Evoland • PC • Available now
The concept in Evoland is one I’m surprised hasn’t reared its head sooner – a game that evolves itself from the RPG’s simplistic 8-bit beginnings to the more complex current high definition era. You can see obvious inspiration from The Legend of Zelda, Final Fantasy, Dragon Quest and even Diablo, as you can chart the evolution of a genre in a title that regularly hits its marks with content and humour.
Based off a flash game (now found on Shiro Games’ website), you start off in a heavily Game Boy inspired green and black world, unlocking abilities like 2D movement, scrolling screens, eventually working your way to colour. From there, Evoland throws references and knowing winks at you relentlessly. Whether it’s the three hearts system you unlock from the Zelda series, the ‘cutting-edge’ technology of Mode-7 or the sardonic signposts you find within the game, you know that everything is meant to refer to something and it largely succeeds. There are some notable misses though – the Diablo parody level is pretty poorly executed coming across as more of a joke that went too far than an homage, especially when compared to the slightly more fleshed out Zelda-style and turn based combat mechanics.
The story in itself is your pretty basic JRPG fare that relies heavily on the works it takes inspiration from. You’re not going to find the next Walking Dead here, but then you shouldn’t really expect too. However, it would have been nice to have something where the main story isn’t just a play-by-play of one of the most popular games ever made. References are nice, but this is more copy-paste and a rushed version at that.
There is also so much more that could have been done with the evolution mechanics. It’s nice to go back to areas where you were at a lower generation of graphics and find secret paths that you didn’t have access to before. However, your only reward for doing so is either a star collectible or a card for the Triple Triad inspired mini-game which itself has no reward or indeed any inclination to pursue after the first wink-wink nudge-nudge playthrough. It would have been nice to have had more interesting secrets like the game’s influencing Evoland had.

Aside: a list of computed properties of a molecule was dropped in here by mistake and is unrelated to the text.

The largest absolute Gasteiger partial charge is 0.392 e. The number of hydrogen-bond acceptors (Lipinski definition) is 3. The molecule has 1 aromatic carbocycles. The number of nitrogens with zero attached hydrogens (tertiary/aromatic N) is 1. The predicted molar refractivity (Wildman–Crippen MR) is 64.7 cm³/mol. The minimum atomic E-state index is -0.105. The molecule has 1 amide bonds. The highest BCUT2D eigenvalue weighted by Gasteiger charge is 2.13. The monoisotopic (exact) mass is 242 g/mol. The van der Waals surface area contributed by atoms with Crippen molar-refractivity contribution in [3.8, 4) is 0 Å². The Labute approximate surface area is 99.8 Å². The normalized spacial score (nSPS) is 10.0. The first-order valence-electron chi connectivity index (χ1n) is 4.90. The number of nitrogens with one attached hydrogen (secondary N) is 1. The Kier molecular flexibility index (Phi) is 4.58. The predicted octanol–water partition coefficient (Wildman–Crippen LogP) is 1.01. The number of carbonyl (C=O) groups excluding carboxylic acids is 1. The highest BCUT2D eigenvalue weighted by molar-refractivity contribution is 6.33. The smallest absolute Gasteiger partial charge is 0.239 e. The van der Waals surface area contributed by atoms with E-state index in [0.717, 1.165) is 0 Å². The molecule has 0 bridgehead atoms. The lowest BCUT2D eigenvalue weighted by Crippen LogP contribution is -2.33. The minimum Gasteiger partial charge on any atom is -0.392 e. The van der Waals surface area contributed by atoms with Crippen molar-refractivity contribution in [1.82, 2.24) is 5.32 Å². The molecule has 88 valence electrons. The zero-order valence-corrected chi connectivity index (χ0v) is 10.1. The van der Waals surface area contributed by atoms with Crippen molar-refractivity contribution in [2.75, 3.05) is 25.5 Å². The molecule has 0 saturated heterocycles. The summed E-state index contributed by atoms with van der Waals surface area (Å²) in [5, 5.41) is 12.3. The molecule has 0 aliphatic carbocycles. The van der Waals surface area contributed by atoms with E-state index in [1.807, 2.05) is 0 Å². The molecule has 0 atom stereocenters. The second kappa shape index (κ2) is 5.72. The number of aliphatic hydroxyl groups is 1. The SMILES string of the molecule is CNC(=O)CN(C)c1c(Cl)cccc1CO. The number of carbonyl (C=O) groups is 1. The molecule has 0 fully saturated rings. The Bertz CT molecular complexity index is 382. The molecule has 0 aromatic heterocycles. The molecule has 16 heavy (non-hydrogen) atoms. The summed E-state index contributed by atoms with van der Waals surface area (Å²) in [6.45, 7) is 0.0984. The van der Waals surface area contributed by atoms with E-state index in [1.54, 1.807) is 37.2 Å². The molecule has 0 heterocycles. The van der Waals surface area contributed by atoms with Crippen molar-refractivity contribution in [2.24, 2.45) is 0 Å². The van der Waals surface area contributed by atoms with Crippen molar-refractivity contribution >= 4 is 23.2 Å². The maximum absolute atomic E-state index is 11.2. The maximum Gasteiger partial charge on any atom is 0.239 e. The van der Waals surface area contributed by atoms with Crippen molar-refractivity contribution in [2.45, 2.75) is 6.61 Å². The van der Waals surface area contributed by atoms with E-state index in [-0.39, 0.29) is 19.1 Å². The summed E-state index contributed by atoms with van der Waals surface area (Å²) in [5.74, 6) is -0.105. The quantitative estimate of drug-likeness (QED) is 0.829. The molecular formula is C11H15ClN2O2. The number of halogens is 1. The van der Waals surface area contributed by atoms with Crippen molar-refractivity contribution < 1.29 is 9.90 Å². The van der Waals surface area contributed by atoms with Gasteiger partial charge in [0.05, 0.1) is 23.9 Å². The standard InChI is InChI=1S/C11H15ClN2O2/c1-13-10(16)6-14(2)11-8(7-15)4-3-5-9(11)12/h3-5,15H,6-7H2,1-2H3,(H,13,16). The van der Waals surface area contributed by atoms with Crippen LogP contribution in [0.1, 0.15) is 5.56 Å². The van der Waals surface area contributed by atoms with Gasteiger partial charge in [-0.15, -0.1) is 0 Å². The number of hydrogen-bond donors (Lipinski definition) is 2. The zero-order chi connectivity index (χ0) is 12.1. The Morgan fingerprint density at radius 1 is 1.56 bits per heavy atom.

Also, there is a very good level involving ‘time-travel’ where you have to change the graphical era to complete the puzzles, but this is but a sole level. The rest are pretty much carbon copy homages to one of its four main inspirations. It would have been nice to maybe lay off the ham level references for some interesting dungeons that could be solved using graphical (d)evolution. However, then game ends far too soon and I guess that’s my problem with it. I understand both the financial limitations and time constraints of indie developers, but Evoland is just too damn short – my gameplay time was 3 hours and I’d done pretty much everything barring a few stars and cards. For a game whose scope sets out to be huge, it goes by too quickly (45 minutes in and everything was already 3D), especially when compared to the games it leans on.
The idea is excellent and game is charming, but the execution is lacking and unfortunately there’s just not enough content to justify the current price (£7).